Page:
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God speaks to us in quiet places


It is golden. It is a virtue. It is more musical than any melody, rest for the mind, and sometimes it has the loudest voice. It is often the best possible answer, a friend that never betrays, and the subject of a classic Simon and Garfunkel song. And, frankly, I’m not very good at it: Silence.

I make a living using words -- putting them on paper and screen and ejecting them into the air -- so being quiet is, by default, not my specialty (though a few enthusiastic readers beg me to shut up almost every week). Truly, I wish it was different for me. I have always envied those who are quiet and meditative by nature, those who can eagerly hide in the stillness, and those who can retreat for days at a time into the calmness of contemplation.

That is my wish, but that is not my reality or my nature. But, we ADD-types need some quiet here and there. We need to subdue our minds and soothe the chorus of voices inside our heads. But how? I can only return to a story involving Jesus and two sisters. The two sisters were Mary and Martha who hosted Jesus in their home. Mary was a venerable St. Benedict, placid and peaceful, sitting at Jesus’ feet in silence. Meanwhile, Martha was in the kitchen shaking and baking, jumping and jiving, busting her can while the more brooding types breathed the ether of serenity.

Martha’s own ADD mind, being in overdrive as it always was, earned from Jesus an understanding, gentle rebuke. He effectively said (and I am paraphrasing here), “Martha, relax. It’s okay to be busy, dear one, but don’t overdo it. Yes, do the few, important things well; but let the rest of it go.” This is a prescription written by Jesus’ own hand, for all us Martha-types who need a little less talk and a lot more contemplation: “Chill out. Take a walk. Linger over your coffee a few more minutes each morning”.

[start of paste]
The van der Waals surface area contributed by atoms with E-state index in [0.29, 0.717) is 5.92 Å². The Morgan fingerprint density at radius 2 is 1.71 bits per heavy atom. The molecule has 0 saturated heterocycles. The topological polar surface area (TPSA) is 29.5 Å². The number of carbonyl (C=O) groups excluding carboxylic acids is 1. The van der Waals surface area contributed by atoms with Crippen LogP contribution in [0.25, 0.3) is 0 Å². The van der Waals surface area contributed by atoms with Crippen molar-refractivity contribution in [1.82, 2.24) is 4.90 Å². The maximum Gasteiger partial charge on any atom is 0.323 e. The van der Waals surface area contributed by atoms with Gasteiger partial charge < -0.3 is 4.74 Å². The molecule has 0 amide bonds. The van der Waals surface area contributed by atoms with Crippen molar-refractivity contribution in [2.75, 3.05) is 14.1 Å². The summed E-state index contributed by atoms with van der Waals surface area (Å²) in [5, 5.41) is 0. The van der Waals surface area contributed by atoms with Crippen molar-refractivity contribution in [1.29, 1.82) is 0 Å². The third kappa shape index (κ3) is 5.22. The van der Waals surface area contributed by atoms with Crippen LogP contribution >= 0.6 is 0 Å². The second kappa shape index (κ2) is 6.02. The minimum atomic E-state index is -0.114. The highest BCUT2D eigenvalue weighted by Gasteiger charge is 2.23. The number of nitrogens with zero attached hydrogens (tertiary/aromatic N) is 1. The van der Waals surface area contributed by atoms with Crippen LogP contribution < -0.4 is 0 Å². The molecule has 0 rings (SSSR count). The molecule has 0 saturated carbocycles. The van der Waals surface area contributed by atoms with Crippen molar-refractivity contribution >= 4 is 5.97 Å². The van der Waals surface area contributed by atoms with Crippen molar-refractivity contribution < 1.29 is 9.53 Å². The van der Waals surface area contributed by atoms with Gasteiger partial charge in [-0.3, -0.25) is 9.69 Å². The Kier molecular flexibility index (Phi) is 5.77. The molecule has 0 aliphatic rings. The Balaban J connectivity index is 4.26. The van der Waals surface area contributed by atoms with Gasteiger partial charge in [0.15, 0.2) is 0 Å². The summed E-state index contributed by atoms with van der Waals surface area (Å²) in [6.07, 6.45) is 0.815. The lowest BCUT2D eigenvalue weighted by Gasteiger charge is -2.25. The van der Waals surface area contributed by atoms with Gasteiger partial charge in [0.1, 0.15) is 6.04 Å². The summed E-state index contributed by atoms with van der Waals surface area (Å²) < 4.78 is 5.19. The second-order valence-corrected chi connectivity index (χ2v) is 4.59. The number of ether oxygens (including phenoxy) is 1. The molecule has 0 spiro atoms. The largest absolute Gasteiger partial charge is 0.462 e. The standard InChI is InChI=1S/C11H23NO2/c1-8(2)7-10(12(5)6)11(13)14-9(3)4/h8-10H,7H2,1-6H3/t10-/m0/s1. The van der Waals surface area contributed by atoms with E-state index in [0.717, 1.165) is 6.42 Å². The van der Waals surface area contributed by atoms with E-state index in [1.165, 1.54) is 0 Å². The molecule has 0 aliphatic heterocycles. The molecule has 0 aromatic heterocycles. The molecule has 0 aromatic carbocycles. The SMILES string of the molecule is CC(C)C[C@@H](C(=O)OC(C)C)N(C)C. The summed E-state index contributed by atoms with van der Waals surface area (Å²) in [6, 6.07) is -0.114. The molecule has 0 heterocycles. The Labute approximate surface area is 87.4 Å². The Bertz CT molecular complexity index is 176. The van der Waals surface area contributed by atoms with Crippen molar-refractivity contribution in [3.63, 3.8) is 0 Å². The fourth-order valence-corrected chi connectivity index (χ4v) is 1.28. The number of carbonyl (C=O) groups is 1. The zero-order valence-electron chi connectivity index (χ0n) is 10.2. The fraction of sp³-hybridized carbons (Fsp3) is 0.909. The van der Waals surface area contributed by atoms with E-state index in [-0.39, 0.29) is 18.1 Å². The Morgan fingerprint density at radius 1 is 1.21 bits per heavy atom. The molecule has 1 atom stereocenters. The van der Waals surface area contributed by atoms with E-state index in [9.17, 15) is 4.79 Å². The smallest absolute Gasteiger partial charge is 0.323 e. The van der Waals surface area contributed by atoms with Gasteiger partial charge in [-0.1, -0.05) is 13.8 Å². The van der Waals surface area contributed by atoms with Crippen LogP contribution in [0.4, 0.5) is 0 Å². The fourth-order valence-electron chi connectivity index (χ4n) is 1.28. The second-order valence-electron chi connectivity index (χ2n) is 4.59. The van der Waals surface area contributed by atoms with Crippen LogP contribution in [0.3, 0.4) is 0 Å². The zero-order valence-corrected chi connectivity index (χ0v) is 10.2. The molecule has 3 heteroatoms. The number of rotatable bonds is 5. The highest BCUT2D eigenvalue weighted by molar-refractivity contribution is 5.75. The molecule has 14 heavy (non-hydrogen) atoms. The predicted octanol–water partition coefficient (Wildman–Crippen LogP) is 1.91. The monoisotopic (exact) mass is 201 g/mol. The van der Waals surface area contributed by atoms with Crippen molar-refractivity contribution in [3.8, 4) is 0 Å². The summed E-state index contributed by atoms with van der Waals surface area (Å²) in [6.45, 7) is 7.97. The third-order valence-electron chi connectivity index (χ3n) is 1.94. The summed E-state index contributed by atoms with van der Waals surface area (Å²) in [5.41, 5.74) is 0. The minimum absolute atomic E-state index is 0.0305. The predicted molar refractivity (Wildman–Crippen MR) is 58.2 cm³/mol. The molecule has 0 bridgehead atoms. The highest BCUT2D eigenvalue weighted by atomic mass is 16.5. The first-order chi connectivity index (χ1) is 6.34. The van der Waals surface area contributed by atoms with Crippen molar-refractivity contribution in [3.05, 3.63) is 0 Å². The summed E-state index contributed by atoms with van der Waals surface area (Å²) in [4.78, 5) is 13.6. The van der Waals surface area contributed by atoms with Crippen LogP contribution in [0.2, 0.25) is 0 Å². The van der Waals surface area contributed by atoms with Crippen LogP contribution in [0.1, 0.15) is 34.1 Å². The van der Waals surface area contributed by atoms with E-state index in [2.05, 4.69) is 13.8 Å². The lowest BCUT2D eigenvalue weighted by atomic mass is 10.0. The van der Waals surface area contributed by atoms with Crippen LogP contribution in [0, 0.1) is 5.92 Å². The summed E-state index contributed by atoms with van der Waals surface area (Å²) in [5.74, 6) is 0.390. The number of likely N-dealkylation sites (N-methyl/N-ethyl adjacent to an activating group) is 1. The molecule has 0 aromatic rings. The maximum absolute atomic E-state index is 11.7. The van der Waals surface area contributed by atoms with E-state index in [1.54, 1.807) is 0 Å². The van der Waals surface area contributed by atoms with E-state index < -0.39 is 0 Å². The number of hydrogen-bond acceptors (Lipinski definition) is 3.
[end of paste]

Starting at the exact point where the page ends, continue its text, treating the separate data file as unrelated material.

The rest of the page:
Yes, we who are the hard-driving, multi-tasking, goal-orienting, noise-making, word-emitting Martha’s of the world would do well to learn the discipline of nothingness. By creating times of vacancy and empty space on our calendars and in our lives, we might not be transformed into spiritual mystics, but we might discover that God is easier to hear, for in the quiet places God will certainly speak.

Ronnie McBrayer is a syndicated columnist, speaker, and author of multiple books. You can read more and receive regular e-columns in your inbox at

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